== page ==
The two-day Cuba Initiative enables Cuban and U.K. businesses to negotiate mutual business deals.
Some 18 businesses from the United Kingdom and Northern Ireland are attending the Cuba Initiative (IC) Monday and Tuesday in Havana in order to explore new, mutual investments and business deals between the nations.
"Cuba continues to take steps to facilitate and support the establishment of foreign investors who, in addition to providing capital, allow us access to advanced technologies and management methods," Cuban Foreign Trade and Investment Minister Rodrigo Malmierca said at Monday's opening speeches Monday.
The minister added that the Cuban government will present proposals to the British business leaders and the 28 other representative on hand in areas such as tourism, agriculture, financial services, oil and gas.
At the initiative opening, IC co-chair, Lord David Triesman criticized the United States government for enacting Titles III and IV of the 1996 Helms-Burton Act (HBA) that has allowed several international entities to sue businesses in Cuba from U.S. courts.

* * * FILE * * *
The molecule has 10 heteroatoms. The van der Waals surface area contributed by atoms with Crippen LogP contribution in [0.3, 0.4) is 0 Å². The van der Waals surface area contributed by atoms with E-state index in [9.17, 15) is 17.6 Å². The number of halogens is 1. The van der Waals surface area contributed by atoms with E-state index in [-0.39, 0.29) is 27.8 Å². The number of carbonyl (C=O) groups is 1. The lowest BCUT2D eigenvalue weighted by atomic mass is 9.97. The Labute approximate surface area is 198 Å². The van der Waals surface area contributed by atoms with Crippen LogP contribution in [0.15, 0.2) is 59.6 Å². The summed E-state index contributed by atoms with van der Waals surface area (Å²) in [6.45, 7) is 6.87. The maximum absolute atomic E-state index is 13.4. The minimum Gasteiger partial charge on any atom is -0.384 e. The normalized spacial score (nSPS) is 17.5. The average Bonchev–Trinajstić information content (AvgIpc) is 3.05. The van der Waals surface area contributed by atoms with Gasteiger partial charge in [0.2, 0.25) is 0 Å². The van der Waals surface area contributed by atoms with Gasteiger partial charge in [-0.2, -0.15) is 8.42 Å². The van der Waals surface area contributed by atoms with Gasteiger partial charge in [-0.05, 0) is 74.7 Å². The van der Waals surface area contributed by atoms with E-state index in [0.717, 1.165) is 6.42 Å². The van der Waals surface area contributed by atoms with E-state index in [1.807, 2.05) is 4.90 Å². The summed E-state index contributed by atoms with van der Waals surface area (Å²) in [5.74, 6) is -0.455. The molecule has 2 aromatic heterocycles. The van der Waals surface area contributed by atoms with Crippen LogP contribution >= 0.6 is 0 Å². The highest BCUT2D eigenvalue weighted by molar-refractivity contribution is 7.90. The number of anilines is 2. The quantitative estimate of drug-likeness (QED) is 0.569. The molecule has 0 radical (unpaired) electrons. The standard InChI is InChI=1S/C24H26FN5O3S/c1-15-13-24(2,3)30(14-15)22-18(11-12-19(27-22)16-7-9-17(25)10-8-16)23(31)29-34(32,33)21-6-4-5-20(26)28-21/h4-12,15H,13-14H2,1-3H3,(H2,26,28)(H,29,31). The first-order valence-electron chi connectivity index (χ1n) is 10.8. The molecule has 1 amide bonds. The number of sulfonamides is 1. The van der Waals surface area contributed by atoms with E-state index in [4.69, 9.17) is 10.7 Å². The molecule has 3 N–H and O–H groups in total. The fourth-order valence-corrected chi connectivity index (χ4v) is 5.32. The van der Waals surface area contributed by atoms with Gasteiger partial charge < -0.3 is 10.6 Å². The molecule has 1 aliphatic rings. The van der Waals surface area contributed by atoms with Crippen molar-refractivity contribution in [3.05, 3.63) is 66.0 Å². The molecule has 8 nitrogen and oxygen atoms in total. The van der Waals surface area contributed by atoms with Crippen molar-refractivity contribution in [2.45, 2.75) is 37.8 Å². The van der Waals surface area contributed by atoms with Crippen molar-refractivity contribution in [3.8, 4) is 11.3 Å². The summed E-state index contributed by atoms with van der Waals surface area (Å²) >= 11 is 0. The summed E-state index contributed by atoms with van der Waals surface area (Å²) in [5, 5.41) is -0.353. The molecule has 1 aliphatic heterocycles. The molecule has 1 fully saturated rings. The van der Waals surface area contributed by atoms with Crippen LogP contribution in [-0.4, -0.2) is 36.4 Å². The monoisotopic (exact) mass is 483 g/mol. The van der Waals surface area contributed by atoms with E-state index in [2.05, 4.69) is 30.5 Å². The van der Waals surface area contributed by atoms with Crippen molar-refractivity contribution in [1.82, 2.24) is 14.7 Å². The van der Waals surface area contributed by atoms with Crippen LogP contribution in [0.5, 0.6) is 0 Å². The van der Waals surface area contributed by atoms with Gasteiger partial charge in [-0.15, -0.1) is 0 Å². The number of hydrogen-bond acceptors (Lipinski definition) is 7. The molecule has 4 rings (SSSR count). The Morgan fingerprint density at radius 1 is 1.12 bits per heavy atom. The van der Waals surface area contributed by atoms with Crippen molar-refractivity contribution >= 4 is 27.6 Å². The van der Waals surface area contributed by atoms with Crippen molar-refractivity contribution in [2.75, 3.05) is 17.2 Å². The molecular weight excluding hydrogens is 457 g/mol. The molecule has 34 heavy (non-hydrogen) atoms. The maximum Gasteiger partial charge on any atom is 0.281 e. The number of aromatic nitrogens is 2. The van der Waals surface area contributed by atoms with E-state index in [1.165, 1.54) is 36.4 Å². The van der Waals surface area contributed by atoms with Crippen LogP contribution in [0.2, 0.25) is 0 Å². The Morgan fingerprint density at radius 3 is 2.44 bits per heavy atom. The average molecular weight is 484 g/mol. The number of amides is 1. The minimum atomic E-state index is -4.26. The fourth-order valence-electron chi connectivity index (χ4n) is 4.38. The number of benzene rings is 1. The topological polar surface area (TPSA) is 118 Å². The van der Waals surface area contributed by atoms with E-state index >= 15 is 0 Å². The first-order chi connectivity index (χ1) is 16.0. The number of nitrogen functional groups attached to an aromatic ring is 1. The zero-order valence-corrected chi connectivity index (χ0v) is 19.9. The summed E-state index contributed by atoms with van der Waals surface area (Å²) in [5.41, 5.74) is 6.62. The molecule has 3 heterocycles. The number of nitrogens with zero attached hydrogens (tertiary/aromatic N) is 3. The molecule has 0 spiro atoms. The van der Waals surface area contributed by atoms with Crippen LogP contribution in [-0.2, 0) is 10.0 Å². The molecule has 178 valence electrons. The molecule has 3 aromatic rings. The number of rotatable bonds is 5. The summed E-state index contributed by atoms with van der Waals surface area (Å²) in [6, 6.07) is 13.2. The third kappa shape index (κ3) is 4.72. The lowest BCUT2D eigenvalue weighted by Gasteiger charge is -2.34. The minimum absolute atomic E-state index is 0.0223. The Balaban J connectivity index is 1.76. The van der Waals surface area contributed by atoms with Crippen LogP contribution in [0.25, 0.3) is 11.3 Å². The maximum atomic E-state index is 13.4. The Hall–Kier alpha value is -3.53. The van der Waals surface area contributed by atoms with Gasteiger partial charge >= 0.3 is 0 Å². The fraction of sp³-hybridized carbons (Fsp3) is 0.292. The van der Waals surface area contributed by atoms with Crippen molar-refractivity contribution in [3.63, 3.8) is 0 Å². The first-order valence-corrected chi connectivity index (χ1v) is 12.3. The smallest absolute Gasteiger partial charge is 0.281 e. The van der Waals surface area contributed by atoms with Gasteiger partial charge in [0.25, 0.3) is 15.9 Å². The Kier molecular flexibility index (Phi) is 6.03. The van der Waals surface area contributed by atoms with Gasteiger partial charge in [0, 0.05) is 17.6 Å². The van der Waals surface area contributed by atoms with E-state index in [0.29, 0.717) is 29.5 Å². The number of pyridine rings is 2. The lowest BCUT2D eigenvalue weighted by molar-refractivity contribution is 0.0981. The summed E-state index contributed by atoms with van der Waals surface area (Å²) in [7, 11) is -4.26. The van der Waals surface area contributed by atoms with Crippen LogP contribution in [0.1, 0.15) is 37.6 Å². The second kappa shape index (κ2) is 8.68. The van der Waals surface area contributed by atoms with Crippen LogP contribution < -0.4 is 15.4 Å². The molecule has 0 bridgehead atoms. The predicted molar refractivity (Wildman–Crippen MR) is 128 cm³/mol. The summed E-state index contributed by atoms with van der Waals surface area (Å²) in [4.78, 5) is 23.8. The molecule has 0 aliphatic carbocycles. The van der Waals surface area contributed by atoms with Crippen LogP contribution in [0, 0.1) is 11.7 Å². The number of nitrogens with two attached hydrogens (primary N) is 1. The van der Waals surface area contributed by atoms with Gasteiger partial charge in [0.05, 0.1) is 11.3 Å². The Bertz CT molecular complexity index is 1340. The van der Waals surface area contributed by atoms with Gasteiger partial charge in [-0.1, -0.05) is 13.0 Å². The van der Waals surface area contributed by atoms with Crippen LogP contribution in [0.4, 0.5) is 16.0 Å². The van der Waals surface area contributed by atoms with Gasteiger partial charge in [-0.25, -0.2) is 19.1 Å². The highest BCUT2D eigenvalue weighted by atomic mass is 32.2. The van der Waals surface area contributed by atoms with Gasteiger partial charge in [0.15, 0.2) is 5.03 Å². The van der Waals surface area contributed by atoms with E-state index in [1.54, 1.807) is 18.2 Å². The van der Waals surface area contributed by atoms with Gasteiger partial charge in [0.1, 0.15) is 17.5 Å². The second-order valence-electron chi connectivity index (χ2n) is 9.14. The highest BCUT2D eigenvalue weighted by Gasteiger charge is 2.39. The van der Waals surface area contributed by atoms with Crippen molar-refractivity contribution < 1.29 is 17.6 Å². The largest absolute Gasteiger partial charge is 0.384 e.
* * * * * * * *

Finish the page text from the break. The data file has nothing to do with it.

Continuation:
"We do not intend to allow international litigation without reacting to them. We must understand the priorities that Cuba has," Triesman said and added that "we must look for new methods and ways for bilateral business."
Further moment in Cuba/UK story: re-launch of “Cuba Initiative”, London-based Cuba-focused business group. Programme led by co-chairs @R_Malmierca and @DavidTriesman inaugurated by @DiazCanelB. Discussions of socio-economics, business environment and ambition.#CubaInitiative pic.twitter.com/AIG5OT2e6S— Dr Antony Stokes LVO (@embAntony) 18 de junio de 2019
Title III of the HBA allows U.S. citizens and Cuban-Americans to file lawsuits against foreign companies using assets and land nationalized by the Cuban government and Title IV prohibits entry into U.S territory people being sued under Title III.
These measures, which add to the 60-year economic blockade on the island by the U.S., are not stopping the U.K. and Northern Ireland companies from investing in tourism and renewable energy projects in Cuba. British solar power company, Hive Energy, says it will invest US$59 million in a solar park at the Mariel Special Economic Development Zone (ZEDM), the largest business center in Cuba.
The Cuba Initiative was created as an intergovernmental working group in 1995 and the forum relaunch was proposed by Cuban President Miguel Diaz-Canel during his U.K. visit in November 2018, and ratified during Prince Charles's visit to Cuban last March.
Lord Triesman, who was welcomed by Cuban Vice President Ricardo Cabrisas, has scheduled meetings with high-level Cuban officials, including representatives from the ministries of foreign trade, energy and mines, transport, agriculture, tourism, science, and urban planning.